Why Kansas City Advertising Rocks by Stefan Mumaw
January 12, 2013
Posted by Stefan Mumaw
Why Kansas City Rocks: The Collective
When the clock struck midnight on New Year’s Eve just a few short days ago, it marked exactly 5 years that I have been in Kansas City. I attended my first AAF-KC event a month after moving in. It just happened to be the ADDY’s. As I walked around and viewed the work, I noticed something strange, something that would change the way I perceived the idea of a true collective.
People weren’t naturally gravitating towards expected agency cliques. They were mingling together, laughing and talking, congratulating and taking pictures. During the presentations, golf claps and jealous glares were replaced by genuine applause and back slaps. Folks were getting up from their agency groups, choosing to sit and drink at competing agency tables. They were hanging. With the enemy. In my experience, this was heresy. Unheard of. Appalling. As Peter Venkman once said, “...human sacrifice, dogs and cats living together…mass hysteria!” I was shell-shocked. Where I came from, this game was intended to be ruthless. Cutthroat. You didn’t cheer for another agency, you threw daggers. Where were the flame-throwers, the malcontents, the envious? Where was the booing? And for Pete’s sake, why was there so much booze? Because this is Kansas City, and this is what a collective looks like.
I’ve never been around a group of industry people as hell-bent on seeing each other succeed in all my life. When an agency wins a new piece of business, every other agency cheers. CDs are calling rival CDs and offering heart-felt congratulations. Why? Because they don’t see them as rivals. They see them as compatriots, countrymen with a common goal: win business for Kansas City. I’ve never been in a place so together for the common good. I’ve never celebrated a win with the losing agencies. Why? Because as long as Kansas City wins, nobody loses. This is what a collective looks like.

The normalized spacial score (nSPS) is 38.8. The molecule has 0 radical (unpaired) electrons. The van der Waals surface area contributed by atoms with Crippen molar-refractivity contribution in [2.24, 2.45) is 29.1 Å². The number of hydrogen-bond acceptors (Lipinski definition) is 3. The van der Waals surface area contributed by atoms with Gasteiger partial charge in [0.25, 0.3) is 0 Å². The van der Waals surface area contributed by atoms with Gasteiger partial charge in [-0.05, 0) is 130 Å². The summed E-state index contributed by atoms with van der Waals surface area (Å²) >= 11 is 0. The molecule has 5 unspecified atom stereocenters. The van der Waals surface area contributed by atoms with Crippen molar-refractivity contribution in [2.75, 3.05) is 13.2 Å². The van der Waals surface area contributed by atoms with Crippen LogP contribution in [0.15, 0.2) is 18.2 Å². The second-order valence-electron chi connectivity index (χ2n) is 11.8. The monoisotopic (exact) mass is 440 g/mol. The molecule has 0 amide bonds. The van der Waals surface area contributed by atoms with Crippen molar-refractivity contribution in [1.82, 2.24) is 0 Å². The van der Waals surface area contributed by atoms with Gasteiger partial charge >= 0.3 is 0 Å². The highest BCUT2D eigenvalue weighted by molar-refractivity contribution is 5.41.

For those who haven’t experienced ad life outside the BBQ Belt, this is not normal. This is unique, it’s special. We should be honored to be here, in this time, in this industry. Just ask Kevin Fullerton, I don’t know anyone who is a bigger advocate for this town and this ad community than Kevin (I dare him to preach. I double-dog dare him.) I am privileged to be on the AAF-KC board and every month, I sit around the table and see a multitude of agencies represented, coming together to serve what I can only describe as the greatest ad community I have ever experienced. Every month, I watch as they help each other through projects, through trials, through questions and through triumphs. I watch as they schedule lunches and tap bottlenecks. Their business cards say they don’t work together, but that’s not quite true.
This is Kansas City, and this is what a collective looks like.